How We Work
The Endangered Species Foundation is focused on successful and sustainable projects that will avert the extinction of New Zealand’s unique indigenous biodiversity in all of its forms – from plants and fungi through to fish, insects, birds and mammals.
With the guidance of an advisory group which includes representatives from Department of Conservation, New Zealand universities and freelance professionals, the Endangered Species Foundation funds and develops results-oriented projects to support the protection of vulnerable species.
Our vision is that Aotearoa’s unique natural heritage is valued, cared for, and sustained by us all.
One of the greatest challenges facing conservation efforts worldwide is access to reliable, sustainable sources of funding – particularly for projects with less public appeal. All too often, promising efforts have been hampered when just as things start to improve, the funding dries up.
The Foundation is changing this, by aiming to provide sustainable financial support through an endowment fund, which can provide income well into the future. We are also developing biodiversity projects to engage and education communities around Aotearoa about the difference they can make in their local rohe / area.
Sponsors and benefactors can contribute to the endowment fund, or can direct their support to specific projects.
Funding based on science
With the guidance of our advisory group, we support evidence-based research and the implementation of conservation efforts targeted at at-risk species and habitats. The funding may also be used to develop conservation tools which will assist communities and those working in the field.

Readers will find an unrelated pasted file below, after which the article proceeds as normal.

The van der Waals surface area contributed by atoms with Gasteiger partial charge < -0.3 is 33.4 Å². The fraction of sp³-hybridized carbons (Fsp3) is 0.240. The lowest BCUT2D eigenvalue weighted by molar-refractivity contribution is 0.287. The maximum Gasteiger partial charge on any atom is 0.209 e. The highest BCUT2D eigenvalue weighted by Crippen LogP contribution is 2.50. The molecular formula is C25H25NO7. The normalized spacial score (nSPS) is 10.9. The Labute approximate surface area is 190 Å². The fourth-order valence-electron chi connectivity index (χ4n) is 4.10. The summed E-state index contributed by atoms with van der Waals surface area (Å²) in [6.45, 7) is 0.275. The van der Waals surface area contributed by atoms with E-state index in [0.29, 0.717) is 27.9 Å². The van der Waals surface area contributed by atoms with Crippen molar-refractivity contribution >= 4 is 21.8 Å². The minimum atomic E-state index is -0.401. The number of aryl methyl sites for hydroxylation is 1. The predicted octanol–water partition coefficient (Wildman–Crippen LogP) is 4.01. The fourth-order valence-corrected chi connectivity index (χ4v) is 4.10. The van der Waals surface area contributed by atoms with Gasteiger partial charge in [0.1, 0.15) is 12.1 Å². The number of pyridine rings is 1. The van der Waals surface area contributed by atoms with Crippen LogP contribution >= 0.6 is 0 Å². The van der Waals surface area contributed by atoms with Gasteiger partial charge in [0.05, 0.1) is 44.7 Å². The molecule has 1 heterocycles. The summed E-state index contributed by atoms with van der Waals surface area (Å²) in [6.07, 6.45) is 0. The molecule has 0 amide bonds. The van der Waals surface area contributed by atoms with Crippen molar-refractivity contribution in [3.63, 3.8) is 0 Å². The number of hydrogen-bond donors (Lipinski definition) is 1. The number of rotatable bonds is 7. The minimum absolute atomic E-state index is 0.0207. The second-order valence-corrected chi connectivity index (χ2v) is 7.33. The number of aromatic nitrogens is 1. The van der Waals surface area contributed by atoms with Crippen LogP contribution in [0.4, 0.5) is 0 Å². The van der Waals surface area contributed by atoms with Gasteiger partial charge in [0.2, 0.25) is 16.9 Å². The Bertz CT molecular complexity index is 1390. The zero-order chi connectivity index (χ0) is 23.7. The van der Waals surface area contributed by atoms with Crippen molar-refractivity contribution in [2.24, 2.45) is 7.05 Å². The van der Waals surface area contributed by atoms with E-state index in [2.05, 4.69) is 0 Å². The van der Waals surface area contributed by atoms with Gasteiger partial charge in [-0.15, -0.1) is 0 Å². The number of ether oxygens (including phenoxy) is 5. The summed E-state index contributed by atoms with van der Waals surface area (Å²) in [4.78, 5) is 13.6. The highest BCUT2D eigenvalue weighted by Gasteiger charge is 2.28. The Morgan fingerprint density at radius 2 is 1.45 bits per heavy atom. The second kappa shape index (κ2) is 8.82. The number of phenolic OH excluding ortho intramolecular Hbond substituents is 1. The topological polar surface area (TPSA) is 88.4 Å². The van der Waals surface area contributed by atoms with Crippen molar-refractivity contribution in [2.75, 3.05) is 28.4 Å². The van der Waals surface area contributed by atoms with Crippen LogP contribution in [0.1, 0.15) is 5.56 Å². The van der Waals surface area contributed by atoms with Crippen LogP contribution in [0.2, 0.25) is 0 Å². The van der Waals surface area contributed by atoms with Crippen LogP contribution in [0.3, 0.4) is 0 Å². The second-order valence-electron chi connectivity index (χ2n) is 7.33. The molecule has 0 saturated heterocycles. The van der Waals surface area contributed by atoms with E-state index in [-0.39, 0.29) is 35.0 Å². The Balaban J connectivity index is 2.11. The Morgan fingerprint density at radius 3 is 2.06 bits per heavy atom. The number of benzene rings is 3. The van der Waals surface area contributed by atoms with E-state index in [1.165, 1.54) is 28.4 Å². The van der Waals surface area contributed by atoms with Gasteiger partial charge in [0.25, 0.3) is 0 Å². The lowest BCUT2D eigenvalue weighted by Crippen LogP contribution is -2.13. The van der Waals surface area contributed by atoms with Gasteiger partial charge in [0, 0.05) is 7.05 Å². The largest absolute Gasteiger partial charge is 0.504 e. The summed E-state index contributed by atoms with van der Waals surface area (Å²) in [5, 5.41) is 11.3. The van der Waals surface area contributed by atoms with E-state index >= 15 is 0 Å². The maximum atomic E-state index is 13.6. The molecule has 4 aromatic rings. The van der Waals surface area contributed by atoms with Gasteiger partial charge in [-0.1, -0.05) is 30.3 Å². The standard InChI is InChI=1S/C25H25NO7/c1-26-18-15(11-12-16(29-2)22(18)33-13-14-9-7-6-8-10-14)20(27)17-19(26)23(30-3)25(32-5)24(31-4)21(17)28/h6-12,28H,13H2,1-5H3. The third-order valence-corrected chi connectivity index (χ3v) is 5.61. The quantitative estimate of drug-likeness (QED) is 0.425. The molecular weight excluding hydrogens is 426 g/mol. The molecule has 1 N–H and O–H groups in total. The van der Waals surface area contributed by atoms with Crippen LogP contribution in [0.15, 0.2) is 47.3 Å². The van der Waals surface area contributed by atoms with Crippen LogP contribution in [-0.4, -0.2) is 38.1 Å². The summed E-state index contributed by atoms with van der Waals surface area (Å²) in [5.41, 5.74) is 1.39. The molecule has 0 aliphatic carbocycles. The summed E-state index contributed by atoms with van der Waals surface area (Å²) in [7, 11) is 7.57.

Read about our strategy, the Board Charter, and our Statement of Investment Policy and Objectives.
The Endangered Species Foundation aims to work at the frontline, supporting research and the creation of tools, to ensure targeted intervention gets to those who need it most.
Why we need your help
Early conservation efforts in New Zealand involved the creation of legal reserves, some of which were sanctuary islands free from exotic predators where species could be moved to. By working towards controlling the numbers of exotic species, and providing additional help to the species close to becoming extinct, dedicated conservation programmes such as those started for kakapo, black robin, saddleback, kiwi and the kokako have proved extremely successful.
Today, New Zealand is viewed as a world leader in the conservation of endangered species. Many techniques (such as translocations and eradication of pests from islands) were first used in New Zealand, and we continue to be at the forefront of new advances. In fact, our track record is such that no species under a conservation programme New Zealand has become extinct (and very few worldwide).
Despite the success of these programmes, the Department of Conservation is only able to actively manage 25% of species that are at a high-risk.